Readmission Rates and Long-Term Hospital Costs Among Survivors of an In-Hospital Cardiac Arrest

Study Questions:

Among survivors of in-hospital cardiac arrest, what are patterns of 30-day and 1-year readmission and inpatient resource use rates?

Methods:

This was an analysis of data from the Get With The Guidelines (GWTG)-Resuscitation in-hospital multicenter cardiac arrest registry linked with Medicare inpatient claims files. Eligible patients had pulseless in-hospital cardiac arrest and survived to discharge. Outcomes were rates of all-cause readmission and inpatient resource use at 30 days and 1 year after discharge from in-hospital cardiac arrest. The impact of demographic data, hospital disposition, and neurological status at discharge on these outcomes was determined.

Results:

The study cohort included 6,972 patients who survived in-hospital cardiac arrest from 401 hospitals. The cumulative mean incidence rates of 30-day and 1-year readmissions were 35 readmissions/100 patients (95% confidence interval [CI], 33-37) and 185 readmissions/100 patients (95% CI, 177-190), respectively. Nearly half of the cohort was not readmitted during the first year following in-hospital cardiac arrest. Among 30-day readmissions, cardiovascular disease was the predominant cause for readmission (35.9%). Mean inpatient costs were $7,741 ± $2,323 at 30 days and $18,629 ± $9,411 at 1 year. The following factors were associated with higher 30-day inpatient costs: younger age, black race, discharge with severe neurological disability, or discharge disposition to skilled nursing or rehabilitation facility.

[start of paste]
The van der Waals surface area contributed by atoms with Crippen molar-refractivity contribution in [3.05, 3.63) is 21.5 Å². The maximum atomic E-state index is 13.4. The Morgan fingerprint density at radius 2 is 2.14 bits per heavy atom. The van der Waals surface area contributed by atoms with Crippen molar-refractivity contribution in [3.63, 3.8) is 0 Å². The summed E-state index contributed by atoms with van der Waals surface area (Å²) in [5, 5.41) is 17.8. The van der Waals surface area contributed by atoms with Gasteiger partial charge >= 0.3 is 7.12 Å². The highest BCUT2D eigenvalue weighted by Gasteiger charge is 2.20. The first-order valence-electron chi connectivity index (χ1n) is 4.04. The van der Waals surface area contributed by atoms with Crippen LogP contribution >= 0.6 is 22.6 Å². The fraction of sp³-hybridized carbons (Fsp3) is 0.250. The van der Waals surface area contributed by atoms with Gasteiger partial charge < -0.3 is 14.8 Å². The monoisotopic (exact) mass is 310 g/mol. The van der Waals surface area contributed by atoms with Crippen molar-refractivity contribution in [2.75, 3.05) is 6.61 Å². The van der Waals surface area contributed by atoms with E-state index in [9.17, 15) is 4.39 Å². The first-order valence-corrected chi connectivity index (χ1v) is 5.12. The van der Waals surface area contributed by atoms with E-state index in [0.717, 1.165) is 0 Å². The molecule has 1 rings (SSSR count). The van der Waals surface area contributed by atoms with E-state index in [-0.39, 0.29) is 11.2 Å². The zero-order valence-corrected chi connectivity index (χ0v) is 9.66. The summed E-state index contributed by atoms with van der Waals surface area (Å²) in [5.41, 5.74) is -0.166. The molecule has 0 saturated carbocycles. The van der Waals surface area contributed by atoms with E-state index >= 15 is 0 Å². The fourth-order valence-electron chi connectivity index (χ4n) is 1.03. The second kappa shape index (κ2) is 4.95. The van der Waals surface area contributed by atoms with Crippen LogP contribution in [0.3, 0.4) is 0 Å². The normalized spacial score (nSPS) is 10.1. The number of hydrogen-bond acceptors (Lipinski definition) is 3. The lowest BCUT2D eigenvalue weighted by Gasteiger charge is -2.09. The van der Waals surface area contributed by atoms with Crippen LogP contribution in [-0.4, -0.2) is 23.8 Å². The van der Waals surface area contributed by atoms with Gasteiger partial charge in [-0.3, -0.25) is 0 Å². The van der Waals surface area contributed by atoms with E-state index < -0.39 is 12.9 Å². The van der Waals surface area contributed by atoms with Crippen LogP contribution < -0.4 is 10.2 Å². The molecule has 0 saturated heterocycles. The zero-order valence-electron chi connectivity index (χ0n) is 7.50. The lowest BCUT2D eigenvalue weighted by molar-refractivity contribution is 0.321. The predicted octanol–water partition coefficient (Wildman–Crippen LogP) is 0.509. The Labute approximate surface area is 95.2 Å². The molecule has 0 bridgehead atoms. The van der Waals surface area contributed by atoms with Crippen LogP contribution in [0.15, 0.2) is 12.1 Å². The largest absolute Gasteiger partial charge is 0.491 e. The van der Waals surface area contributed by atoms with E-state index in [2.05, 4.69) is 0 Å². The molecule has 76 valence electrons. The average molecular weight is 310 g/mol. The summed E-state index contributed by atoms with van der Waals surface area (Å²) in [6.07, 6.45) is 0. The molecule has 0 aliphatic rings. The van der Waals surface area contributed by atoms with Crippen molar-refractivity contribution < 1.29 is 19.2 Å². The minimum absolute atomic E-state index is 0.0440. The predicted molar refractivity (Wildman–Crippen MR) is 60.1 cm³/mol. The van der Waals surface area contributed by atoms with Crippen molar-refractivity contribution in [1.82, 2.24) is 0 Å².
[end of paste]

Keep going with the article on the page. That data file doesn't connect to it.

Conclusions:

Among elderly survivors of in-hospital cardiac arrest, 30-day and 1-year readmission and inpatient resource use rates are significant and vary by age, race, discharge disposition, and neurologic status at discharge.

Perspective:

This is an important study that adds to the literature on survivors of in-hospital cardiac arrest. Previous studies have focused on in-hospital outcomes; the current analysis offers insight on readmission rates and long-term hospital costs. While both readmission and inpatient resource use rates were high among survivors of in-hospital cardiac arrest, nearly half of patients in this cohort from the GWTG registry were not readmitted. As the authors appropriately suggest, ‘[These findings] help put into context the notion that survivors of an in-hospital cardiac arrest have extraordinarily high morbidity and mortality.’ It is also important to note that cardiovascular disease accounted for only one-third of readmissions, suggesting that those readmitted may have multiple cardiovascular co-morbidities that contribute to their risk for inpatient care use.

Clinical Topics: Arrhythmias and Clinical EP, Implantable Devices, SCD/Ventricular Arrhythmias

Keywords: Survivors, Hospital Costs, Resuscitation, Morbidity, Patient Readmission, Heart Arrest, Medicare, Hospitalization


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